Additionally, a list of nobility (or authorities) in various medieval cultures is given.
I have included the latter as many DMs prefer to base their campaign upon
a society of this sort, for they can then draw upon its historical data for
Once a set of social structures
and cultures has been devised for the
campaign, you may or may not find it useful to assign rank, class, or caste to player characters.
Will your society have hereditary rank?
Will it go only to males?
Will only the first-born inherit?
Will any inheritance of property be required to be the entire estate to one individual?
Deciding government form and culture might well delineate much of the social structure of the nation, state, or city in question.
Let us assume a social structure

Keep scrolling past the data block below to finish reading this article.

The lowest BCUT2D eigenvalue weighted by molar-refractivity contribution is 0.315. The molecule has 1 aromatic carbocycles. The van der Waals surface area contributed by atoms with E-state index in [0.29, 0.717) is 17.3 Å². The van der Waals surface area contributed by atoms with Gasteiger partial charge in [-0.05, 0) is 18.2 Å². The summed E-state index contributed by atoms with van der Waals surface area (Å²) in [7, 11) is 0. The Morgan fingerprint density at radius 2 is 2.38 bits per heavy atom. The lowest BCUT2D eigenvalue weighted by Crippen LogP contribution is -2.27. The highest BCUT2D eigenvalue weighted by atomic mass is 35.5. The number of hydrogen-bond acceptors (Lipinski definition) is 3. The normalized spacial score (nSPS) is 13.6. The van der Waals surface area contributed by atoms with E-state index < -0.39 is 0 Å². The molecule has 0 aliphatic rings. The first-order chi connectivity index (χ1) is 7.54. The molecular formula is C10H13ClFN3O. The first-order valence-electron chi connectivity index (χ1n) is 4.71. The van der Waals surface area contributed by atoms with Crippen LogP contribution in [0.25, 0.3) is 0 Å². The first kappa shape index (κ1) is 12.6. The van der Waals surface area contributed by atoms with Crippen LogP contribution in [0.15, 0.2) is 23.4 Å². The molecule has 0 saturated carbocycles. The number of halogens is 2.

of an aristocracy which is non-hereditary.
Members of this ruling class are those who have served in the military,
own property of 100 or more acres extent, and pay an annual tax of not
less than 10 gold pieces on their income. Land ownership may be waived
in the case of merchants and tradesmen whose business is such that they
pay not less than 20 gold pieces in taxes each year. In any event, the
aristocrats are the only persons eligible for any government office, command
of the military, and from their number are elected senators who pass laws and legislate in general.
Former senators are eligible to election to various tribunals and judgeships.
Former military officers are appointed by senatorial vote to keep the peace and police the land.
of citizens of this state are small land holders, tradesmen, and
various workers. They provide the food and goods and labor which make